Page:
I would rather have the pipeline than a bunch of small tankers. The tankers would put the Flower Gardens coral reef at risk.

  11. 11
    cry4turtles

    Reginald, cool article. Wonder what further research will reveal about turtle tears. Unfortunately, my ex gave me the name after I cried for days after he told me how turtle traps work. Despicable, utterly despicable.

  12. 12
    Synfandel

    Actually, it might still be refined on the gulf coast. Once it’s at a port, it can be shipped most anywhere else with a suitable port, for not too much.

    Or it might be refined on the Canadian east coast. The Irving refinery in Saint John, New Brunswick, for example, currently gets its oil from Venezuela, the Persian Gulf, and the North Sea. I’m sure it would be happy to have a domestic supplier.

  13. 13
    Reginald Selkirk

    Francisco Bacopa #10:The tar sands oil would end up in Houston and Beaumont anyway, because that’s where the refining capacity and expertise are.

    So we can build a new pipeline, but we can’t build a new refinery?

  14. 14
    aaronbaker

    Yeesh. And we’re said to be the intelligent species.

  15. 15
    Modusoperandi

    felidae “Also, it is incredible how the number of jobs created by the pipeline is inflated–the WSJ recently said it [the Keystone XL pipeline] would create 42,000 jobs, which is obivously horseshit”
    It is not inflated. Most of those jobs are for the cleanup/s/.

  16. 16
    Francisco Bacopa

    Refining tar sands oil is tricky, many refineries can’t handle it. That’s why Keystone XL is planned to end in Houston and Beaumont, where there is already some underused capacity to handle the sludgy stuff and there are plans to expand that capacity in Beaumont. This is also the main concern that people in Texas have about Keystone XL. We are less worried about the pipeline itself than the possible release into the air of the solvents used to make the tar sands oil more fluid. That could become a part of life for 5-6 million people.

    Building a big refinery in Canada similar to what’s scheduled for Beaumont would likely be opposed in Canada. That’s why I suspect that the oil will end up in Texas anyway.

    Ideally there shouldn’t really be a great need for this oil because we really should be switching over to a post-petroleum economy much faster than we are. I don’t wanna see us hit 450+ppm of carbon dioxide.

  17. 17
    Modusoperandi

    Francisco Bacopa “Ideally there shouldn’t really be a great need for this oil because we really should be switching over to a post-petroleum economy much faster than we are. I don’t wanna see us hit 450+ppm of carbon dioxide.”
    Do you want the good news or the bad news first? Okay, bad news first….
    The bad news is that we won’t stop pulling it out of the ground until it’s gone. Also, there is no good news.

  18. 18
    CONWAY

    The pipeline won’t create 1000 new jobs. It will just replace truck driving jobs with pipeline jobs.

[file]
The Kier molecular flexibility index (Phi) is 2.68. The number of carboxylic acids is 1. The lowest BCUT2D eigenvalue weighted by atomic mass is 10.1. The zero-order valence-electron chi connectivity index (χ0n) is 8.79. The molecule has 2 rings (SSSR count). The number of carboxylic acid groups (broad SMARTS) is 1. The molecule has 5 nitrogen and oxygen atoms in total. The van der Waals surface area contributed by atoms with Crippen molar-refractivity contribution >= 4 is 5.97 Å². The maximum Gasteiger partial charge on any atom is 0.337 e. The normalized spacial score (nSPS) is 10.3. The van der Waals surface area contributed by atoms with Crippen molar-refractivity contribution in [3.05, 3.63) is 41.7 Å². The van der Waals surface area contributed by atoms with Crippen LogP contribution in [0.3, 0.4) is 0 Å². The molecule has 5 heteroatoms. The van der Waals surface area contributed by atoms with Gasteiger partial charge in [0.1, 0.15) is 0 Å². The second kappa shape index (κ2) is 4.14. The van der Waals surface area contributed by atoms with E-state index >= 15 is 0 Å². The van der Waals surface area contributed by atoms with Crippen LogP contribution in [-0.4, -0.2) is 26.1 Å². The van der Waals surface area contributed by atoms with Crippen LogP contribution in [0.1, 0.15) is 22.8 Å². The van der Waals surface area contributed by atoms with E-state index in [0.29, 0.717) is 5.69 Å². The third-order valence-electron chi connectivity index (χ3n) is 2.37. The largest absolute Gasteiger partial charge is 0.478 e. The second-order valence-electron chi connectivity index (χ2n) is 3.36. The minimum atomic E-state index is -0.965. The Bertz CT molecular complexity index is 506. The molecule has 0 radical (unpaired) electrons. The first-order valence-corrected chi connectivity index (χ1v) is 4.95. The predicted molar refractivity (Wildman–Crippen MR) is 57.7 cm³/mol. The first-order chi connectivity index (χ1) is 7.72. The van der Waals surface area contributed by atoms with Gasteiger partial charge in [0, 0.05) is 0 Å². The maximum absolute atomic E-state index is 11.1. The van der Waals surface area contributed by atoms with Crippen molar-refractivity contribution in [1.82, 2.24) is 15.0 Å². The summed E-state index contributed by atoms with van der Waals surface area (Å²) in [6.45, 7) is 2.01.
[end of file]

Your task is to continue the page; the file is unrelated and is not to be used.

19. 19
    kraut

    It is about time to ship the crude to a Canadian location and refining within Canada, instead of shipping to the US to refine it there with loss to our economy.
    After the disaster in Quebec only an idiot with its head buried firmly in his arse could oppose a pipeline.
    The stuff will get out of the ground – the demand is there, like it is with drugs. I posit that it is far safer to ship via pipeline than rail or truck.

    The pipeline through BC is opposed mostly by treehuggers mooching off the proceeds from the shale oil and gas of Northern BC, where I live but supported by a vast majority of us who live and work here to get the stuff out of the ground and are building a viable economy so the t’huggers can fly or drive to conferences condemning those who make a living from resource extraction.

    The majority of projects in our area however concern gas extraction (condensate an added benefit) and some major pipelines will be build to bring the stuff to NG liquification stations on the BC coast.

  20. 20
    Marcus Ranum

    So we can build a new pipeline, but we can’t build a new refinery?

    Seems like a no brainer to build the refinery up where, you know, the tar sands are. Save all the money on the pipeline and just sell the stuff locally. There must be something else going on…

  21. 21
    democommie

    “The pipeline through BC is opposed mostly by treehuggers mooching off the proceeds from the shale oil and gas of Northern BC, ”

    Or, mostly by people who stand to see their wilderness areas and anything else in the path of said pipeline degraded or destroyed by its construction or the inevitable spills. Meanwhile the greedy fucks who are having this built will be in their unspoiled gated communities.

    And you’re for that?

  22. 22
    greenspine

    The pipeline through BC is opposed mostly by treehuggers mooching off the proceeds from the shale oil and gas of Northern BC, where I live but supported by a vast majority of us who live and work here to get the stuff out of the ground and are building a viable economy so the t’huggers can fly or drive to conferences condemning those who make a living from resource extraction.

    Are all of your opinions this cartoonish and uniformed? I’m from Northern BC too and opposition to the pipeline cuts across people from all levels of society and people who work in all industries. Not to mention First Nations, who have a huge stake. In fact, the only people I’ve seen in favour have been oil industry shills or employees of the oil industries. Sorry if I don’t see your job as worth the risks that come with running a huge fragile pipeline through the wilds of my province. I just don’t.

  23. 23
    dingojack

    cry4turtles (#11) – what was your ex’s nym? The Griffin perhaps?
    Dingo (a.k.a. The Carpenter))

  24. 24
    kraut